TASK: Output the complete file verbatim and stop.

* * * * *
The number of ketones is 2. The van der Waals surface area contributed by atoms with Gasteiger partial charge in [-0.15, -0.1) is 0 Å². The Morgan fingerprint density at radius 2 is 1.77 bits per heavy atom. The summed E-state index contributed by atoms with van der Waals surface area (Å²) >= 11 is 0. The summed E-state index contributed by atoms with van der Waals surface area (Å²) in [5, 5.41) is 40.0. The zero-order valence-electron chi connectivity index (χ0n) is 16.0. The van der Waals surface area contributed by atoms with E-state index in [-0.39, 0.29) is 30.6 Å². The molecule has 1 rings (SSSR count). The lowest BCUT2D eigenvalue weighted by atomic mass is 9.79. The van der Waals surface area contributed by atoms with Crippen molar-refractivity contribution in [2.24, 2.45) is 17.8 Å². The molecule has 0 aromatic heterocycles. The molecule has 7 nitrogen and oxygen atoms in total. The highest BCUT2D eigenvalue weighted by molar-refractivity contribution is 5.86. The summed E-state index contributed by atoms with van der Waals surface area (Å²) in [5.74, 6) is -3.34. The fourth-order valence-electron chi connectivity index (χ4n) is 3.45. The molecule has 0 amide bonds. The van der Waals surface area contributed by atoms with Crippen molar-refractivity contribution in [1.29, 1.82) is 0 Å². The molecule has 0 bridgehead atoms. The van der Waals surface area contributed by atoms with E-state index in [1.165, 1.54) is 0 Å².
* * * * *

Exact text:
The number of ketones is 2. The van der Waals surface area contributed by atoms with Gasteiger partial charge in [-0.15, -0.1) is 0 Å². The Morgan fingerprint density at radius 2 is 1.77 bits per heavy atom. The summed E-state index contributed by atoms with van der Waals surface area (Å²) >= 11 is 0. The summed E-state index contributed by atoms with van der Waals surface area (Å²) in [5, 5.41) is 40.0. The zero-order valence-electron chi connectivity index (χ0n) is 16.0. The van der Waals surface area contributed by atoms with E-state index in [-0.39, 0.29) is 30.6 Å². The molecule has 1 rings (SSSR count). The lowest BCUT2D eigenvalue weighted by atomic mass is 9.79. The van der Waals surface area contributed by atoms with Crippen molar-refractivity contribution in [2.24, 2.45) is 17.8 Å². The molecule has 0 aromatic heterocycles. The molecule has 7 nitrogen and oxygen atoms in total. The highest BCUT2D eigenvalue weighted by molar-refractivity contribution is 5.86. The summed E-state index contributed by atoms with van der Waals surface area (Å²) in [5.74, 6) is -3.34. The fourth-order valence-electron chi connectivity index (χ4n) is 3.45. The molecule has 0 amide bonds. The van der Waals surface area contributed by atoms with Crippen molar-refractivity contribution in [1.29, 1.82) is 0 Å². The molecule has 0 bridgehead atoms. The van der Waals surface area contributed by atoms with E-state index in [1.165, 1.54) is 0 Å².